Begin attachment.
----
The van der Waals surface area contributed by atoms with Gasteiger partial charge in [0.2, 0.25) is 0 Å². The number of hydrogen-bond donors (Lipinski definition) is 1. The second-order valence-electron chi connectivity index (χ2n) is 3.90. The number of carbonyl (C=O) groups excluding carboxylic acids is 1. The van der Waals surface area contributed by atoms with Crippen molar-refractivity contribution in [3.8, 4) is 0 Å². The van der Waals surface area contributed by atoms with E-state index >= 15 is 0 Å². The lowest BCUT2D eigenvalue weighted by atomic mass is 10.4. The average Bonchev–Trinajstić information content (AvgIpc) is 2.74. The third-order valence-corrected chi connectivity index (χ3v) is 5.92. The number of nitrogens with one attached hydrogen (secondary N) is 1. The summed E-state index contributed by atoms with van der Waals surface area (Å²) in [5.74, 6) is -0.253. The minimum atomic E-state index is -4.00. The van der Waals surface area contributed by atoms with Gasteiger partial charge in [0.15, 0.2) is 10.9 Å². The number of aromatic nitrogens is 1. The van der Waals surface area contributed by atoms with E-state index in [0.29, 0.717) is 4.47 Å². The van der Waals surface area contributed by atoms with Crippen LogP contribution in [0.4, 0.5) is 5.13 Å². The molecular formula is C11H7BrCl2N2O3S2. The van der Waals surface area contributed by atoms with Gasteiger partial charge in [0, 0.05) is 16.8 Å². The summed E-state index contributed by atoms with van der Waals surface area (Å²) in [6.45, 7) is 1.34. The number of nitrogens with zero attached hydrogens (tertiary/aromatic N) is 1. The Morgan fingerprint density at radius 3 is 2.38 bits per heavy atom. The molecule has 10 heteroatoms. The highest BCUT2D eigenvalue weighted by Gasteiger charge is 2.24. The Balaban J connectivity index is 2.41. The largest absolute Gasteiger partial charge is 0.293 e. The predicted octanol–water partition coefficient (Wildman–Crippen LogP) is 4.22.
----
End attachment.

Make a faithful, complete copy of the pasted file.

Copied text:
The van der Waals surface area contributed by atoms with Gasteiger partial charge in [0.2, 0.25) is 0 Å². The number of hydrogen-bond donors (Lipinski definition) is 1. The second-order valence-electron chi connectivity index (χ2n) is 3.90. The number of carbonyl (C=O) groups excluding carboxylic acids is 1. The van der Waals surface area contributed by atoms with Crippen molar-refractivity contribution in [3.8, 4) is 0 Å². The van der Waals surface area contributed by atoms with E-state index >= 15 is 0 Å². The lowest BCUT2D eigenvalue weighted by atomic mass is 10.4. The average Bonchev–Trinajstić information content (AvgIpc) is 2.74. The third-order valence-corrected chi connectivity index (χ3v) is 5.92. The number of nitrogens with one attached hydrogen (secondary N) is 1. The summed E-state index contributed by atoms with van der Waals surface area (Å²) in [5.74, 6) is -0.253. The minimum atomic E-state index is -4.00. The van der Waals surface area contributed by atoms with Gasteiger partial charge in [0.15, 0.2) is 10.9 Å². The number of aromatic nitrogens is 1. The van der Waals surface area contributed by atoms with E-state index in [0.29, 0.717) is 4.47 Å². The van der Waals surface area contributed by atoms with Crippen LogP contribution in [0.4, 0.5) is 5.13 Å². The molecular formula is C11H7BrCl2N2O3S2. The van der Waals surface area contributed by atoms with Gasteiger partial charge in [0, 0.05) is 16.8 Å². The summed E-state index contributed by atoms with van der Waals surface area (Å²) in [6.45, 7) is 1.34. The number of nitrogens with zero attached hydrogens (tertiary/aromatic N) is 1. The Morgan fingerprint density at radius 3 is 2.38 bits per heavy atom. The molecule has 10 heteroatoms. The highest BCUT2D eigenvalue weighted by Gasteiger charge is 2.24. The Balaban J connectivity index is 2.41. The largest absolute Gasteiger partial charge is 0.293 e. The predicted octanol–water partition coefficient (Wildman–Crippen LogP) is 4.22.